This week’s guest blog is from Bea Wilkinson; a financial services industry intern working out of the London office (sort of!). She provides her perspective on the current WFH dynamic as a new entrant to the workforce and a look ahead to what her generation can expect for the future of employment.
‘Working From Home’- The Kitchen Table perspective
WFH, the three-letter anagram that evokes relief in some and fear in others. This profound cultural shift to ‘hybrid’ working has altered the corporate world beyond recognition; where the strict 5 day a week in-office schedule has quickly become a conversation of ‘when are you next in?’. There will be a whole host of grads and placement students like myself that know no different. From personal exercise, the anecdotes of my London colleagues and the news headlines , there is a noticeable decrease in the amount of individuals commuting in and out of the Capital on a weekly basis and especially during these colder darker winter months!
It is a widely shared view that this full 5-day-a-week return to office is a long way off or even a diminishing possibility altogether. Although predicting the future of work is near enough impossible, there are a few factors that will catalyse the increasingly unlikely prospect.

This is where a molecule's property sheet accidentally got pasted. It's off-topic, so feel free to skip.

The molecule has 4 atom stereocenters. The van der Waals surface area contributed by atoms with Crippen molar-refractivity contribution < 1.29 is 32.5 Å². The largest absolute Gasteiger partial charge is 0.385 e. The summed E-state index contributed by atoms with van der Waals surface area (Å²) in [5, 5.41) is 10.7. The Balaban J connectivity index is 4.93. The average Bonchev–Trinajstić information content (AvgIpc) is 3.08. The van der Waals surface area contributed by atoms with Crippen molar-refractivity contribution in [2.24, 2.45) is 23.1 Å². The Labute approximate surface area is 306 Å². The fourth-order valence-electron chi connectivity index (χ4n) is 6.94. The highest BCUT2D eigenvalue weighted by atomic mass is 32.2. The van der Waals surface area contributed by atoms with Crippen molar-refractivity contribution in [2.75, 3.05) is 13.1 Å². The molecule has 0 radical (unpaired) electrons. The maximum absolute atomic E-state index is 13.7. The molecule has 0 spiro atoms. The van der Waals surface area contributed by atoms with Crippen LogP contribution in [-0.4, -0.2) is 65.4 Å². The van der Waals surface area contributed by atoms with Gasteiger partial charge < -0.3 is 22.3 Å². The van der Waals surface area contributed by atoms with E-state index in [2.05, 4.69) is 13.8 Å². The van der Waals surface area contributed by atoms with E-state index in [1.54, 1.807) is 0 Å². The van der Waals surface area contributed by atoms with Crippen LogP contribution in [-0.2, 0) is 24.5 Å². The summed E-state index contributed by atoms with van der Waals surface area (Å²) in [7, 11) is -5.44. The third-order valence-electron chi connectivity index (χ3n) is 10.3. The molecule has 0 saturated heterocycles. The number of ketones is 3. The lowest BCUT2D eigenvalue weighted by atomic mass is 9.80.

Any kind of return, similar to pre-pandemic patterns, will only be made possible if management led. The undeniable reality however is that this flexibility is ideal for those more senior in business structures with expansive professional obligations, family responsibilities and social commitments. Many assume that until there is a perceived harm to productivity, we will continue enjoying this said flexibility. Perhaps this is a window of opportunity for our measure of productivity to reflect employee satisfaction alongside financial growth.
A major catalyst for a return to office will be a top-down initiative to support the property market, especially in city centres. We have already seen a reduced demand for commercial property as more companies opt for temporary/part-time office space as hybrid working patterns become more established. The adverse impacts this has had on the housing market in and around cities is already substantial. Despite this, Birmingham is still on the upward trajectory when it comes to property with major investments in projects like the MEPC’s development of One Centenary Way which is due to be completed at the tail-end of this year. The Savills report indicates that Birmingham is amongst those few cities that will lead the post-pandemic property recovery. The city was ranked fourth most successful in encouraging travel withing the city to return to pre-pandemic levels.
With the success of the trial of the 4-day working week at Atom Bank, who knows what the future of work will look like. Whatever the case, it looks like Birmingham will remain a strong leader and we at OWB are proud to be part of such a pioneering city.